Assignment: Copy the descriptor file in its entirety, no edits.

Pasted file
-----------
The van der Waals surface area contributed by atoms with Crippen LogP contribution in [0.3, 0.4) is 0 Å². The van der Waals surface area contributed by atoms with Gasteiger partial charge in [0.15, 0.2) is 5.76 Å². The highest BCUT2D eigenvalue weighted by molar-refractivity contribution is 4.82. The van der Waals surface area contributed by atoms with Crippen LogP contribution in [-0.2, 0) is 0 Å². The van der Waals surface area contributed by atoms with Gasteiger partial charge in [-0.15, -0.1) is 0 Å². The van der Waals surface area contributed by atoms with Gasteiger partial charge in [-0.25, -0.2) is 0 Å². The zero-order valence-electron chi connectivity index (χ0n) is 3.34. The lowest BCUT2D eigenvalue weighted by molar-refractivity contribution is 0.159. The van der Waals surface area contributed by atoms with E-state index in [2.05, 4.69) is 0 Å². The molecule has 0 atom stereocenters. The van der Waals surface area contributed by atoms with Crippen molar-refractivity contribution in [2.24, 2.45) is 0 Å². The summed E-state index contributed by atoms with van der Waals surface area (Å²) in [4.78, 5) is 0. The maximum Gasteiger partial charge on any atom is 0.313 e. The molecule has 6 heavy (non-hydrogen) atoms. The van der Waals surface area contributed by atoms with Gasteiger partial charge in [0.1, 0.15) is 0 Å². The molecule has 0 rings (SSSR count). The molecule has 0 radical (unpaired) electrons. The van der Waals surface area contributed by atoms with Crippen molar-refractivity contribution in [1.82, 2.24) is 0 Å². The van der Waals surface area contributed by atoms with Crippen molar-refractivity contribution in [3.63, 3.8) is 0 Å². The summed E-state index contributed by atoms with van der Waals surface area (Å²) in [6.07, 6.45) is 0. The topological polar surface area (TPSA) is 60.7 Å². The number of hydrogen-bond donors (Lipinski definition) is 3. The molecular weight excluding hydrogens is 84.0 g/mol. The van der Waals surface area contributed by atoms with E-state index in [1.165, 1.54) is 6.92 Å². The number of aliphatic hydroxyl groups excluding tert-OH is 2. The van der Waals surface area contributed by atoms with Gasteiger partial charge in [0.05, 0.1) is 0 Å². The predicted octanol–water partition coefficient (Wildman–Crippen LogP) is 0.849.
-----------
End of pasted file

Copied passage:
The van der Waals surface area contributed by atoms with Crippen LogP contribution in [0.3, 0.4) is 0 Å². The van der Waals surface area contributed by atoms with Gasteiger partial charge in [0.15, 0.2) is 5.76 Å². The highest BCUT2D eigenvalue weighted by molar-refractivity contribution is 4.82. The van der Waals surface area contributed by atoms with Crippen LogP contribution in [-0.2, 0) is 0 Å². The van der Waals surface area contributed by atoms with Gasteiger partial charge in [-0.15, -0.1) is 0 Å². The van der Waals surface area contributed by atoms with Gasteiger partial charge in [-0.25, -0.2) is 0 Å². The zero-order valence-electron chi connectivity index (χ0n) is 3.34. The lowest BCUT2D eigenvalue weighted by molar-refractivity contribution is 0.159. The van der Waals surface area contributed by atoms with E-state index in [2.05, 4.69) is 0 Å². The molecule has 0 atom stereocenters. The van der Waals surface area contributed by atoms with Crippen molar-refractivity contribution in [2.24, 2.45) is 0 Å². The summed E-state index contributed by atoms with van der Waals surface area (Å²) in [4.78, 5) is 0. The maximum Gasteiger partial charge on any atom is 0.313 e. The molecule has 6 heavy (non-hydrogen) atoms. The van der Waals surface area contributed by atoms with Gasteiger partial charge in [0.1, 0.15) is 0 Å². The molecule has 0 rings (SSSR count). The molecule has 0 radical (unpaired) electrons. The van der Waals surface area contributed by atoms with Crippen molar-refractivity contribution in [1.82, 2.24) is 0 Å². The van der Waals surface area contributed by atoms with Crippen molar-refractivity contribution in [3.63, 3.8) is 0 Å². The summed E-state index contributed by atoms with van der Waals surface area (Å²) in [6.07, 6.45) is 0. The topological polar surface area (TPSA) is 60.7 Å². The number of hydrogen-bond donors (Lipinski definition) is 3. The molecular weight excluding hydrogens is 84.0 g/mol. The van der Waals surface area contributed by atoms with E-state index in [1.165, 1.54) is 6.92 Å². The number of aliphatic hydroxyl groups excluding tert-OH is 2. The van der Waals surface area contributed by atoms with Gasteiger partial charge in [0.05, 0.1) is 0 Å². The predicted octanol–water partition coefficient (Wildman–Crippen LogP) is 0.849.